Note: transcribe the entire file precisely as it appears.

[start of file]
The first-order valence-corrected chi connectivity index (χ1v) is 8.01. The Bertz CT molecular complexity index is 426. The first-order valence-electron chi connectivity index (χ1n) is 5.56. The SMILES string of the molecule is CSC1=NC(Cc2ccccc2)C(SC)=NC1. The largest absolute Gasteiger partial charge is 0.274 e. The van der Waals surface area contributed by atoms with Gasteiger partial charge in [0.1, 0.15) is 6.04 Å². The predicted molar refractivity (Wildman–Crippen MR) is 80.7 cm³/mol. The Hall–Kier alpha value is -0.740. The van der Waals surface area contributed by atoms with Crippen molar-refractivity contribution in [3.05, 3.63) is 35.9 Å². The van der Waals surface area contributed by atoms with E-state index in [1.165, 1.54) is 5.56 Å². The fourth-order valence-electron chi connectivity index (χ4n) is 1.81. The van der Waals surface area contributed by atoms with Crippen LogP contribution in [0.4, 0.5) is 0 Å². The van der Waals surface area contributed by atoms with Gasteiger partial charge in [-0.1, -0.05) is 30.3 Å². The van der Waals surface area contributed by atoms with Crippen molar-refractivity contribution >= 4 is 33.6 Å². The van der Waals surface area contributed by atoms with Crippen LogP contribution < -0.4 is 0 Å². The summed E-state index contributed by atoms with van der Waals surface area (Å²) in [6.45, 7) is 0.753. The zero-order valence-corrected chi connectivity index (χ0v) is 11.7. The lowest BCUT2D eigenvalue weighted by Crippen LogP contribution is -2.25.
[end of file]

The first-order valence-corrected chi connectivity index (χ1v) is 8.01. The Bertz CT molecular complexity index is 426. The first-order valence-electron chi connectivity index (χ1n) is 5.56. The SMILES string of the molecule is CSC1=NC(Cc2ccccc2)C(SC)=NC1. The largest absolute Gasteiger partial charge is 0.274 e. The van der Waals surface area contributed by atoms with Gasteiger partial charge in [0.1, 0.15) is 6.04 Å². The predicted molar refractivity (Wildman–Crippen MR) is 80.7 cm³/mol. The Hall–Kier alpha value is -0.740. The van der Waals surface area contributed by atoms with Crippen molar-refractivity contribution in [3.05, 3.63) is 35.9 Å². The van der Waals surface area contributed by atoms with E-state index in [1.165, 1.54) is 5.56 Å². The fourth-order valence-electron chi connectivity index (χ4n) is 1.81. The van der Waals surface area contributed by atoms with Crippen LogP contribution in [0.4, 0.5) is 0 Å². The van der Waals surface area contributed by atoms with Gasteiger partial charge in [-0.1, -0.05) is 30.3 Å². The van der Waals surface area contributed by atoms with Crippen molar-refractivity contribution >= 4 is 33.6 Å². The van der Waals surface area contributed by atoms with Crippen LogP contribution < -0.4 is 0 Å². The summed E-state index contributed by atoms with van der Waals surface area (Å²) in [6.45, 7) is 0.753. The zero-order valence-corrected chi connectivity index (χ0v) is 11.7. The lowest BCUT2D eigenvalue weighted by Crippen LogP contribution is -2.25.